Electribal Gathering – Billie Ray Martin recalls

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Written by Tim Murray

As Electribe 101’s masterful debut album Electribal Memories gets a welcome remastered release spanning a vinyl version and a four-CD box, singer Billie Ray Martin recalls the formation of the band, record company problems and getting the Marshall Jefferson seal of approval…

1990(ish) and as the house music explosion across the `UK splintered into a million and one different offshoots, with a myriad of different takes on what had happened two years previously,  one song seemed to unite everyone from the Acid Teds and cheesy quavers populating the fag-end of the M25 rave boom to the Michiko-clad west Londoners hanging out in more chic central locations.

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Electribe 101’s Talking With Myself, remixed by some fella called Frankie Knuckles, was ubiquitous – in the clubs, at raves, in the car on the way there (and back), at the afters and even making it as the last record as the night and day and party finally drew to a close.


It wasn’t just that imperial single either – one that still holds its own and stands up supremely as a gorgeous slice of soulful house, a slower tempo than many of its contemporaries and other Knuckles outings with Billie Ray Martin’s swoonsome vocal riding over the top of Knuckle’s lush synth strings and pianos. It had that perfect combination that suited the time so well, slightly mournful, melancholic and yet simultaneously uplifting.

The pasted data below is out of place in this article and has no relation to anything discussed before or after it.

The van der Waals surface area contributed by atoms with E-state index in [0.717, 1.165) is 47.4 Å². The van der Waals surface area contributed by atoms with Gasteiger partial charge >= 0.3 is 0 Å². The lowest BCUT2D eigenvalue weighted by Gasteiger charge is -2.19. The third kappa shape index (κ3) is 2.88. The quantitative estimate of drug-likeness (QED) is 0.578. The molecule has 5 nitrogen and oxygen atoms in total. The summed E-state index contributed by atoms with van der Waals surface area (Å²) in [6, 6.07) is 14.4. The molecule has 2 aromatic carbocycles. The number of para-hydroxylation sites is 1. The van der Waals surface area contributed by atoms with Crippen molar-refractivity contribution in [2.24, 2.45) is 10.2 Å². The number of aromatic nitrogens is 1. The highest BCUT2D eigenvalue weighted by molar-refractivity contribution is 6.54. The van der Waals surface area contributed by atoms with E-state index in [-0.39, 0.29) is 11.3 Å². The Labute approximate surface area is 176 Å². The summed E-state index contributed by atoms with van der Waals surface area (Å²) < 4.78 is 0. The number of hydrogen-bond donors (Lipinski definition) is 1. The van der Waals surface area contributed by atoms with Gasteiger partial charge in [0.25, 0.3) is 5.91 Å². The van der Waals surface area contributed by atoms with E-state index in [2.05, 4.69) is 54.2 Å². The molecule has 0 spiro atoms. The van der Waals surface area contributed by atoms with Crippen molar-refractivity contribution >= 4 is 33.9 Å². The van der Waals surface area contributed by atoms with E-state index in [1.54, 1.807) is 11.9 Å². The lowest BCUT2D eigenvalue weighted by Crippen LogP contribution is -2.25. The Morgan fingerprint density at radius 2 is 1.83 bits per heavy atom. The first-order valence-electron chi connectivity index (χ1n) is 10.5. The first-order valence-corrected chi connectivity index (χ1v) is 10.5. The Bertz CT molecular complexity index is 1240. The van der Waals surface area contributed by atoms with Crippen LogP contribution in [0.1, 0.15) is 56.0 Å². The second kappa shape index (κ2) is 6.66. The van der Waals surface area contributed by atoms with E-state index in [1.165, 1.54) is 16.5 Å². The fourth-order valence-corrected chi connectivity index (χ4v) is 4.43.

It was followed by a clutch of singles, including Tell Me When The Fever Ended and a cracking cover of Odyssey’s Inside Out.


All featured on the band’s debut album, Electribal Memories – when style and music magazines were consistently asking “has xxx just made the first truly great house music album?” – but it never felt as if they fully got the recognition they deserved, and they split after the band’s second album was deemed not worthy of release.

Now, after a belated bow for that lost sophomore LP, Electribal Soul, singer Martin has helped oversee a four-CD box featuring the first album, Electribal Memories, remastered, alongside a slew of remixes, unreleased versions, demos and more. It’s a fascinating look not just at the gestation of an album, but also the opportunity to give a real reappraisal of what is an overlooked classic. The fact that it’s taken this long to get the kudos it deserves is a crying shame, but at least, now the record company wrangling has long disappeared, it can be fully reassessed and rightfully rake its place in the house music pantheon and earn its recognitions as one of the first truly great house music albums.


As Martin says now, the band were partly exiled from the story of house music in the UK. “I am chuffed people still like it and that now they tell us, for instance via social media, that this is the case,” she says. “We were completely written out of history, so I never had a view on whether the album was worthwhile beyond the time it was made and released. Apparently it is. I love some of the songs and I have said may times in the last couple of years, particularily when I released Electribal Soul, how much more aware I am now of the sheer brilliance of the guys in the group in terms of their skills, their judgement of what works and so forth.


“They created much more than a backdrop on which I could shine, much more. I am very grateful.”